Wednesday, February 3, 2021

Augustine Did Not Support Old-Earth Views

There are professing Christians who falsely claim that the church fathers believed that the earth was far older than Scripture indicates, and that biblical (young age) creationists are wrong. It would be a mighty big help if they did their homework on people like Augustine.

Professing Christians who claim that Augustine and other church fathers should do their homework. They dishonestly claim that those were old-earthers.
St. Augustine in his Study, Sandro Botticelli, 1490
It is important to note that Augustine did not consider his writings to be sacred writ, his views changed in some areas, and he freely admitted that his understanding was imperfect. It did not help matters much that he was unskilled in Hebrew and Greek, and he had access to weak Bible translations. He believed that everything was created in an instant (he should have consulted Exodus 20:11, 31:17). Old-earthers must reject the global Flood as well. While Augustine was in no wise a young-earth creationist as we understand the term, claims that he believed like the pagans that Earth was far older are disingenuous.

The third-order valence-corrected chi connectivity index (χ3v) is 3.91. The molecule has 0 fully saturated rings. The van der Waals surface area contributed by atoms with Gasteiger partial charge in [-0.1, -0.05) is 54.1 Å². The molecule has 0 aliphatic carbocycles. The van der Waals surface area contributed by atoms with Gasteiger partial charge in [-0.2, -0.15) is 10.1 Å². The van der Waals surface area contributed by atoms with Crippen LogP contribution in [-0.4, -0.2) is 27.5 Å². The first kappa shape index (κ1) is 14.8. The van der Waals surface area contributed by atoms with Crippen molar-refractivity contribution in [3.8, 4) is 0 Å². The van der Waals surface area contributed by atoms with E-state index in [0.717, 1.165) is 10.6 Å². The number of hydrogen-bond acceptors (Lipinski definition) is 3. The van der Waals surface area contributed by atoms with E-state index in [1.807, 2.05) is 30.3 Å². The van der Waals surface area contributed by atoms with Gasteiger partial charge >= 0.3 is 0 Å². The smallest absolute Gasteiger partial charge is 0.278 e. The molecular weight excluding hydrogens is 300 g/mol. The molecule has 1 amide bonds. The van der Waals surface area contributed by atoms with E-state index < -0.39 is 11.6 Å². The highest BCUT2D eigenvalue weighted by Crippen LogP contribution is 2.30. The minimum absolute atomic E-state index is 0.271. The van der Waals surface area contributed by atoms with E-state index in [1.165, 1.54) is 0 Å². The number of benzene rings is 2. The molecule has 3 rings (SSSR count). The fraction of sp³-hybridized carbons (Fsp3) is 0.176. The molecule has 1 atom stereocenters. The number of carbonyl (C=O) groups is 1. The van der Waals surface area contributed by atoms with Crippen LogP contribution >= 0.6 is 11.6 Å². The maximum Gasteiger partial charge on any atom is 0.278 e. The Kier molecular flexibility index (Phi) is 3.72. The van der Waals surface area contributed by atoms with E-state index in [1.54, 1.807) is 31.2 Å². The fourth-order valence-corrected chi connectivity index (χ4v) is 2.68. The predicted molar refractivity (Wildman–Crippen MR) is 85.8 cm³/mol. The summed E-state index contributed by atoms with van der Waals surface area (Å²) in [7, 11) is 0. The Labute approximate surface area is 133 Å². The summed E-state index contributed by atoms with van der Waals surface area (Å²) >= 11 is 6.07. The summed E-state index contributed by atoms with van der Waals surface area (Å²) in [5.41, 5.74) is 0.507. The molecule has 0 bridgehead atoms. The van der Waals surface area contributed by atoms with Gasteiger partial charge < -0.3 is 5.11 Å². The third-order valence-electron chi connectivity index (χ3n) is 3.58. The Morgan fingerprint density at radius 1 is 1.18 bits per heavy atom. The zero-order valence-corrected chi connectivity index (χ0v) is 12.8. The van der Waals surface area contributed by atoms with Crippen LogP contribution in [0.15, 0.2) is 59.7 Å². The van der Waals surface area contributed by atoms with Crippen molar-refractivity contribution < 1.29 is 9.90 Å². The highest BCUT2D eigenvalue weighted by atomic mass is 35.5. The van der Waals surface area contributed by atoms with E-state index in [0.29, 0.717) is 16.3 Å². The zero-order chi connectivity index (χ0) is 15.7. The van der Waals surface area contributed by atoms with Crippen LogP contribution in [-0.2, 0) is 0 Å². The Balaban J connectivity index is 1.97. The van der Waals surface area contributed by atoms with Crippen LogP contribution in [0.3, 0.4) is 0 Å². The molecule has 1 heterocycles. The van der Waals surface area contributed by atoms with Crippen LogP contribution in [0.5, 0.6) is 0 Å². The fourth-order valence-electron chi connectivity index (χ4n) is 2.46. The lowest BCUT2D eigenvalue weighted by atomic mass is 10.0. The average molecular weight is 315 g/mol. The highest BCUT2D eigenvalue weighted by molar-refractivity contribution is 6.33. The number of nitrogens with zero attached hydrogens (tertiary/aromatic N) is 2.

Old-earthers claim Augustine as support for figurative interpretations of Genesis 1. But what did Augustine really say? In the video series The Great Debate (watch | buy), AiG’s Ken Ham, Jason Lisle, debate astronomer Hugh Ross (of Reasons to Believe) and Bible scholar Walter Kaiser (of Gordon–Conwell Theological Seminary). Both of the latter are Christians who believe that the creation is billions of years old. The debate series was hosted by old-earth proponent John Ankerberg on his television show in early 2006.

On AiG’s DVD release of the debate, AiG historian of geology Terry Mortenson offered extensive commentary from a young-earth creationist perspective. The following article is rooted in Dr. Mortenson’s commentary on Ross’s and Kaiser’s appeal to Augustine in defending old-earth ideas.

This may seem like a study for academics, but it is both interesting and relevant. To finish reading, see "Augustine on the Days of Creation". 


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